Kids + Life = Surprise!

Anything shock you lately? Surprise your socks off? Blue hair might fall in that category….

Before we were even dating, my husband Ken asked me to throw him a surprise 30th birthday party. “Um, if you’re expecting the party, how do I surprise … oh, never mind. Sounds like a fun challenge.” It turned out to be a great gathering of friends. He’s asked me to throw him a surprise party every 5th year since: a tacky tourist party, a micro-brew hangout, a 70’s bash, a family scavenger hunt, and a church-wide mission project. Each an extrovert’s delight.

Not all kid surprises equal good parental surprises though. Like the baby blowouts that necessitated “Mr. Clean” Ken’s changing Carlina’s clothes three times in a row in his first hour of singlehandedly caring for her. An unshakeable father-daughter bond formed that messy summer. While Ken was relieved and delighted to start teaching again in fall, he wouldn’t trade those early months together for anything. Such love surprised him. Bad beginning, good ending, paying dividends for the last eighteen years and counting.  All of which paved the way for our recently-applauded, “chill response” to Carlina’s post-Christmas, blue hair. Surprise!

It doesn’t always work that way. In our house with two students flexing their independence and two parents dealing with new jobs, right now there are not enough “chill responses” to go around. Exhaustion. Impatience. Anger. Fear. Stress. Change. Overwork. These factors eat fun for lunch–or dinner–no matter what age your kids are.

Even the good intentions of a surprise–a mother’s day dinner out–predictably went awry with our two and six-year-old, devolving into an overpriced whine-fest. (p.s. Don’t ever recap such an event by saying, “No biggie; I’ve finally lowered my expectations enough, so I thought it was a good Mother’s day anyway.” Do not speak such exhausted mama-truth to your earnest husband. Don’t even think it loudly.)  I frequently say the wrong thing at the right time.

John Lennon said, “Life is what happens to you when you’re on your way to somewhere else.” Kids+ Life = “Surprise!” What about receiving the late night phone call every parent of a teen driver dreads? Finding a wadded-up, lousy report card? Discovering your kid is being bullied by classmates … or doing the bullying? Rushing to the ER, triggering a chain of medical treatments? Facing student depression and/or struggling with disorders?

Anytime a kid starts a pronouncement, “I’ve got something to tell you, Mom. Don’t get mad, but _____,” what comes next will in all likelihood be life-changing: “I lost my _____.” Or, “I missed the _____, but hit a _____.” Or,”I’m _____.”Or, I tried my best, but _____.” Or, meet my new _____.” Surprise!

As a family minister, my conversations often begin when your difficult family conversations end. Though it seems students never put down their devices, our kids are watching us sideways and listening closely to how we respond to “Surprise!”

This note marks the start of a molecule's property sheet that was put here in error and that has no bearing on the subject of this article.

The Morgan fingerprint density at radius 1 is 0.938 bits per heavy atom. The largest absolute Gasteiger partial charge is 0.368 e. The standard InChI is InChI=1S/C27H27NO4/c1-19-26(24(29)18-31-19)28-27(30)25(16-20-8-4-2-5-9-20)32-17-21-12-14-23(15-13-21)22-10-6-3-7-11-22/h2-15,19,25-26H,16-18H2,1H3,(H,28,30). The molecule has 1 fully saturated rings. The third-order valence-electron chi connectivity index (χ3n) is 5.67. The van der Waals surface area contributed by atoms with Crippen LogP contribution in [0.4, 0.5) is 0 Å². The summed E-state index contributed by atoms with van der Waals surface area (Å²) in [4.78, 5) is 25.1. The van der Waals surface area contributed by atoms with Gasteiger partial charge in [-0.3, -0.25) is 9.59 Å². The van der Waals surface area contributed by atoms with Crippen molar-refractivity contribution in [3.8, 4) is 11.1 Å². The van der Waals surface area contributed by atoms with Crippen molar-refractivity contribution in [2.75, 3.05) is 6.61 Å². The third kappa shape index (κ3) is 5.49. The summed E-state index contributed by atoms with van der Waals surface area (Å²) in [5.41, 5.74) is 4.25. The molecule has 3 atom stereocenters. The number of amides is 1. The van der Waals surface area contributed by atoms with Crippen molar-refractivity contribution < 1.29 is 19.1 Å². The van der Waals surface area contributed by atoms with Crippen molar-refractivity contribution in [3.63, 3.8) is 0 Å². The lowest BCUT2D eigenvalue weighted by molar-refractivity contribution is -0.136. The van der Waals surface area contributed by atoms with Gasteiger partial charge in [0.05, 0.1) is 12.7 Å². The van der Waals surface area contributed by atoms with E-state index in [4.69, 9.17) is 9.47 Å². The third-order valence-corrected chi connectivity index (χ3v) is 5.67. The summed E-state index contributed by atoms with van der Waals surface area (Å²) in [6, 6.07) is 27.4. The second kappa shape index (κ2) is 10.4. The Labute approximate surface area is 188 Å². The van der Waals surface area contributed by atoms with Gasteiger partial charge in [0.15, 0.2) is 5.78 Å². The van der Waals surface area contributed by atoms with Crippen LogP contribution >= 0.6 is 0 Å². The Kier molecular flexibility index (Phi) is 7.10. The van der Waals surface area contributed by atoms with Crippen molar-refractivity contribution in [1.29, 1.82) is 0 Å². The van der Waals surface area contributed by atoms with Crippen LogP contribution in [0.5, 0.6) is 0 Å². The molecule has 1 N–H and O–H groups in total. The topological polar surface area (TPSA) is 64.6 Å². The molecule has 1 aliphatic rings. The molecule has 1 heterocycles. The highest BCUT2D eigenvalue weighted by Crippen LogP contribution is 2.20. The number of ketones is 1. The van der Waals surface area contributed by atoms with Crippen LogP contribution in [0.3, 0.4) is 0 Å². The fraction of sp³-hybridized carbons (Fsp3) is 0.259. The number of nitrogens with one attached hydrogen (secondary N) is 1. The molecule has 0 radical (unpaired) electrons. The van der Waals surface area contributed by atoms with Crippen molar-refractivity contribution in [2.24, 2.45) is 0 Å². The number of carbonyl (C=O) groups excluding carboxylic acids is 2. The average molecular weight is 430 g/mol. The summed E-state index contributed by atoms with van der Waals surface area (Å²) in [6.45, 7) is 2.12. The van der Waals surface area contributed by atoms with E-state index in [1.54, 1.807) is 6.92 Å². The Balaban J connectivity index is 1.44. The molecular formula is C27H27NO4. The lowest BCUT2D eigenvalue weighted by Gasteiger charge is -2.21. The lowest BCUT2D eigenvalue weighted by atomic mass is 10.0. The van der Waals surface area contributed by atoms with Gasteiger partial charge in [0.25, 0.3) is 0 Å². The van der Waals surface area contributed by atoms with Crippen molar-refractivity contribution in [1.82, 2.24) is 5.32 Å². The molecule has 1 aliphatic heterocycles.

And I’m not talking about blue hair here, which obviously grows out. I’m thinking about the biggies. In fact, such disasters and follow-up conversations are so predictable with teens that a wise parent brainstorms or role-plays in advance how to respond–sidestepping anger and reaching up for God’s love, mercy, and  grace. With discipline as needed. But not until the next day.

Our words matter. Most of us are not good at thinking on our feet and responding quickly with kindness or love. Then we replay these hard conversations over and over in the middle of the night. I know I need practice being calm & gracious, how about you?

Truth be told, these conversations with students never really end. They just begin a new series of discussions. A student recently tweeted, “The problem lies not in what we say, but in what we do not say.” Can we plan ahead for what we might say–and what we promise ourselves and those we love we will not say?

At Families@Five, a worship service for young families at Second Church Indy, we prayed a simple prayer together to confess our sins every week, followed by our assurance of pardon, “Turn and look someone in the eye and say to them, ‘Jesus loves you no matter what.'”

How can we say that in the face of “Surprise?” How can we respond with God’s-no-matter-what-love, “Nothing you can do can make us love you more and nothing you can do can make us love you less. Your life might get harder, but we’ll love you through it.”

Revelation 21:3-6 gives us a clear, beautiful picture of Jesus as our starting–and ending–point in conflict and in tough situations.

And I heard a loud voice from the throne saying, “Behold, the dwelling place of God is with man. He will dwell with them, and they will be his people, and God himself will be with them as their God. He will wipe away every tear from their eyes, and death shall be no more, neither shall there be mourning, nor crying, nor pain anymore, for the former things have passed away.”

And he who was seated on the throne said, “Behold, I am making all things new.” Also he said, “Write this down, for these words are trustworthy and true.” And he said to me, “It is done! I am the Alpha and the Omega, the beginning and the end.

If Jesus is with us, if we are his people, and if God himself is with us as our God, then Jesus has got this surprise covered. If Jesus can handle even this surprise from beginning to end,  if Jesus will wipe away every tear and all this pain,if Jesus will make all things new, then we will be ok. More than ok. This situation and we will become new.